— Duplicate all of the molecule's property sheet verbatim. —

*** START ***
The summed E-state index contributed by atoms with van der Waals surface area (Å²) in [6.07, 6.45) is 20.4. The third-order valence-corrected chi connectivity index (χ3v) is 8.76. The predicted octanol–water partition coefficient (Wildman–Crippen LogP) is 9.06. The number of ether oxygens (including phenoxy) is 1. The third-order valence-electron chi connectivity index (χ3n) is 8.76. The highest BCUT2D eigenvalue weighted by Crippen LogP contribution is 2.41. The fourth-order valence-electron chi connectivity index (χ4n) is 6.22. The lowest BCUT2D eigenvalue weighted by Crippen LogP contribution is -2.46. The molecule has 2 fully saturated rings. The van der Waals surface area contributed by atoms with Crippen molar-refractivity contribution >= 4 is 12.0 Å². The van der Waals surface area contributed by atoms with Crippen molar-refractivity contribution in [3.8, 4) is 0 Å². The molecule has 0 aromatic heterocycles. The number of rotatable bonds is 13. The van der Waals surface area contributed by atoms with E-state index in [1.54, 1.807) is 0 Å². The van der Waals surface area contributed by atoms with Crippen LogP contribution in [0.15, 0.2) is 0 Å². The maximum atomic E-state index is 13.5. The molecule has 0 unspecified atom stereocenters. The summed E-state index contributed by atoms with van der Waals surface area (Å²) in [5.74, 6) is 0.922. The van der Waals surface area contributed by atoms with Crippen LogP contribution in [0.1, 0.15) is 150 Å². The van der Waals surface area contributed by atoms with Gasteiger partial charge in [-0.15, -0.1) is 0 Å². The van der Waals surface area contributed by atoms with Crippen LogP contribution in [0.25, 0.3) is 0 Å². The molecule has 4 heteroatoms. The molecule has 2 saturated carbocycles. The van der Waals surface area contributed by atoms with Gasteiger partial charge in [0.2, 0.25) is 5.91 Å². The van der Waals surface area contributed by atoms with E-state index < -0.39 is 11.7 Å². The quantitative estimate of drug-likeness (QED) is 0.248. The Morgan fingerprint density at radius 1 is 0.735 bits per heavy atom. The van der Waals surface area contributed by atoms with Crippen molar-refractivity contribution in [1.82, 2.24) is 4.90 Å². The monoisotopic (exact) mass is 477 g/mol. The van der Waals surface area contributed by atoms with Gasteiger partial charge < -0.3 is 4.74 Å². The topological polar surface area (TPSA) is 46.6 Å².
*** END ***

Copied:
The summed E-state index contributed by atoms with van der Waals surface area (Å²) in [6.07, 6.45) is 20.4. The third-order valence-corrected chi connectivity index (χ3v) is 8.76. The predicted octanol–water partition coefficient (Wildman–Crippen LogP) is 9.06. The number of ether oxygens (including phenoxy) is 1. The third-order valence-electron chi connectivity index (χ3n) is 8.76. The highest BCUT2D eigenvalue weighted by Crippen LogP contribution is 2.41. The fourth-order valence-electron chi connectivity index (χ4n) is 6.22. The lowest BCUT2D eigenvalue weighted by Crippen LogP contribution is -2.46. The molecule has 2 fully saturated rings. The van der Waals surface area contributed by atoms with Crippen molar-refractivity contribution >= 4 is 12.0 Å². The van der Waals surface area contributed by atoms with Crippen molar-refractivity contribution in [3.8, 4) is 0 Å². The molecule has 0 aromatic heterocycles. The number of rotatable bonds is 13. The van der Waals surface area contributed by atoms with E-state index in [1.54, 1.807) is 0 Å². The van der Waals surface area contributed by atoms with Crippen LogP contribution in [0.15, 0.2) is 0 Å². The maximum atomic E-state index is 13.5. The molecule has 0 unspecified atom stereocenters. The summed E-state index contributed by atoms with van der Waals surface area (Å²) in [5.74, 6) is 0.922. The van der Waals surface area contributed by atoms with Crippen LogP contribution in [0.1, 0.15) is 150 Å². The van der Waals surface area contributed by atoms with Gasteiger partial charge in [-0.15, -0.1) is 0 Å². The van der Waals surface area contributed by atoms with Crippen LogP contribution in [0.25, 0.3) is 0 Å². The molecule has 4 heteroatoms. The molecule has 2 saturated carbocycles. The van der Waals surface area contributed by atoms with Gasteiger partial charge in [0.2, 0.25) is 5.91 Å². The van der Waals surface area contributed by atoms with E-state index < -0.39 is 11.7 Å². The quantitative estimate of drug-likeness (QED) is 0.248. The Morgan fingerprint density at radius 1 is 0.735 bits per heavy atom. The van der Waals surface area contributed by atoms with Crippen molar-refractivity contribution in [1.82, 2.24) is 4.90 Å². The monoisotopic (exact) mass is 477 g/mol. The van der Waals surface area contributed by atoms with Gasteiger partial charge < -0.3 is 4.74 Å². The topological polar surface area (TPSA) is 46.6 Å².